Banded Hairstreak’s larval hosts across its range include Chestnut Oak (Quercus prinus), White Oak (Q. alba), Red Oak (Q. rubra), as well as American Chestnut (Castanea dentata), walnuts (Juglans spp.), and hickories (Carya spp.) (Scott 1986). In Massachusetts, the main hosts appear to be oaks, especially Red (Q. rubra) and Scrub (Q. ilicifolia) oaks. Sam Jaffe found Banded Hairstreak caterpillars abundant in the Great Blue Hills in 2009, and scrub and red oaks were the dominant hosts. He found one caterpillar on hickory and one eating birch at Wompatuck State Park (Jaffe 2009). In 2002, D. L. Wagner and others found Banded Hairstreak larvae on Quercus ilicifolia in Foxborough, MA (comm. from J. O’Donnell to C. Hitchcock 12/3/2010). Interestingly, the Connecticut Atlas found Banded Hairstreak larvae in the wild only on hickories -- Shagbark (Carya ovata), Pignut (C. glabra), Mockernut (C. tomentosa) -- and Black Walnut (Juglans nigra) and Butternut (Juglans cinerea), but not on oaks.
Banded Hairstreak is usually found in open woodlands, and along the edges of deciduous forests. Males defend perches in sunlit areas of woods or woods edges; where abundant they can be seen whirling upward in groups defending territories. As adult nectar sources, Walton observed that meadowsweet, milkweeds and smooth sumac are highly attractive, among the 17 species of nectar sources counted during the Atlas period. It has also often been observed nectaring at New Jersey Tea. Banded Hairstreak larvae may be tended by ants (O’Donnell et al, 2007), but detailed research is needed.
Relative Abundance Today
The Banded is our most often-seen hairstreak; MBC sight records rank it as “Uncommon-to-Common” (Table 5). It is the only hairstreak to reach this category, all the others being “Uncommon.”
Although the Atlas termed this hairstreak “fairly common,’ it was found in only 93 of the 723 blocks searched, ranking it as “Uncommon” relative to other Atlas species (Table 5). Hairstreaks in general are not as frequently encountered as species with longer flight periods and multiple broods.
Chart 20 does not show any marked trend upward or downward in sightings 1993-2009, just a small year-to-year variation within a narrow range.
Chart 20: MBC Sightings per Total Trip Reports, 1992-2009
Chart 20 shows a highly unusual number of Banded Hairstreaks in 1992; this ‘outlier’ reading is due to an incredibly high number reported from the Foxboro NABA Count that year. While Banded Hairstreaks do exhibit local population expansions and declines, a population explosion of such magnitude was not seen in any of the subsequent 17 years of MBC field trips and counts statewide. The Foxboro NABA Count of the same area the next year (1993) turned up only 17 Banded Hairstreaks, and Foxboro counts in succeeding years never topped 25. The 1992 report should therefore be discounted.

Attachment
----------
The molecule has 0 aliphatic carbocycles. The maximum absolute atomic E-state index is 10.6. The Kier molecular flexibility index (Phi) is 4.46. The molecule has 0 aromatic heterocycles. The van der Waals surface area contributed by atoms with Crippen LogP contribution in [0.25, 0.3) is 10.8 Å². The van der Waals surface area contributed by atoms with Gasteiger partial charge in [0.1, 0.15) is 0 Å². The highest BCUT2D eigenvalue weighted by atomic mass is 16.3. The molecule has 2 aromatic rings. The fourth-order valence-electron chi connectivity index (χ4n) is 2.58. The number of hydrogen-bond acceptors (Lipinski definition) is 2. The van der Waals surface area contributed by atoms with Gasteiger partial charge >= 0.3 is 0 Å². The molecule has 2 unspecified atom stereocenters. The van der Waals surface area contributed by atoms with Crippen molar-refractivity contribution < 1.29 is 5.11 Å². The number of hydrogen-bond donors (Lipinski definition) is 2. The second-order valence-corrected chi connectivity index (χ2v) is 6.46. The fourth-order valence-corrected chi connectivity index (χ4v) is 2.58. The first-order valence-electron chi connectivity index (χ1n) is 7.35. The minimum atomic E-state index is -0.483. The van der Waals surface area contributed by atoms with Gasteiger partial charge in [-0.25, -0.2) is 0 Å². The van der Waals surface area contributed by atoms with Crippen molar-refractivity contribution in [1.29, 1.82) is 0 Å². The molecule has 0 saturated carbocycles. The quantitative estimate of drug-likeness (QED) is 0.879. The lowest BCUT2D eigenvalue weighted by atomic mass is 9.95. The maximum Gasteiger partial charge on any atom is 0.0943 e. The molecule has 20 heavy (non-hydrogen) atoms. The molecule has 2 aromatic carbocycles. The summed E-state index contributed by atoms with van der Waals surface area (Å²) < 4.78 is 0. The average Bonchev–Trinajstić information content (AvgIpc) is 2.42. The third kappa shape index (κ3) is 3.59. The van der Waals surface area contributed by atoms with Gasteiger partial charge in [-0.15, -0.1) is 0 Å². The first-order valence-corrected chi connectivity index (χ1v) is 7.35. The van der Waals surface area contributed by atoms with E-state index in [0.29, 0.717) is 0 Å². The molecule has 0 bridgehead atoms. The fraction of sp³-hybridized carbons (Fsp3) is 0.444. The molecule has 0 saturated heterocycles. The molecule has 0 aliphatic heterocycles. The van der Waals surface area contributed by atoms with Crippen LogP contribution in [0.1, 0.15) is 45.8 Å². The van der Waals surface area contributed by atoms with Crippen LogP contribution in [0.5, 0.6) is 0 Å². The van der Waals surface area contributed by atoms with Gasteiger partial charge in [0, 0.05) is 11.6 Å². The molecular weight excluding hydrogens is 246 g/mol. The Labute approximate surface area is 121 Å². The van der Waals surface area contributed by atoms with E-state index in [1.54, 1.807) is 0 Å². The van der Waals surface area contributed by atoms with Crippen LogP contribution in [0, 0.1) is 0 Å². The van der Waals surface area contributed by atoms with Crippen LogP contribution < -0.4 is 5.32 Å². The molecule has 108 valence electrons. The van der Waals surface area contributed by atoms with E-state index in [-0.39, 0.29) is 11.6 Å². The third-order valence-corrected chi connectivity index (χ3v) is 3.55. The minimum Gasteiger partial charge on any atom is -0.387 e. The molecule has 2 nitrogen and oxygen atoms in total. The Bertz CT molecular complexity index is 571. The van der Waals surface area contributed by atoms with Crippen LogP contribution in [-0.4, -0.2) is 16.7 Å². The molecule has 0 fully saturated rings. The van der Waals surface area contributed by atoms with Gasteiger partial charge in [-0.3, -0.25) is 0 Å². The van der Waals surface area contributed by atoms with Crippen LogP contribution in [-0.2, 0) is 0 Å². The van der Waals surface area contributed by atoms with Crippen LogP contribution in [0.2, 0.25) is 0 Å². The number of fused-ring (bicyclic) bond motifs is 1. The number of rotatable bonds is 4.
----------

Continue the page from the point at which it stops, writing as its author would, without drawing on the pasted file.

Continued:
Statewide Distribution and Locations
Map 20: MBC Sightings by Town, 1991-2009
Banded Hairstreak is reported from 106 out of some 300 towns 1992-2009, and is broadly distributed across the state, from the Berkshires to the islands.
Banded Hairstreak can be reliably found on Cape Cod; Mello and Hansen (2004) report several productive locations, and it is often reported on the Cape NABA Counts. It is also frequently reported from Martha’s Vineyard; the Vineyard Checklist (Pelikan 2002) ranks it as “Uncommon” there. But for Nantucket, neither MBC, the MAS Atlas, BMNA, nor museum specimens show any Banded Hairstreak records, continuing the situation reported by Jones and Kimball in 1943.
Banded Hairstreak is usually found in small numbers at any one location, but some locations have yielded particularly high numbers from a single visit. Two especially reliable and productive locations are Horn Pond Mtn Woburn, and Great Blue Hill Canton, both “mountain-top islands” near Boston, surrounded by suburbs. At Horn Pond, Bandeds are found nectaring on New Jersey Tea in early July in company with other hairstreaks; maximum numbers reported are 18 on 6/23/2004 M. Rines and R. LaFontaine; and 17 on 6/27/2008 R. LaFontaine.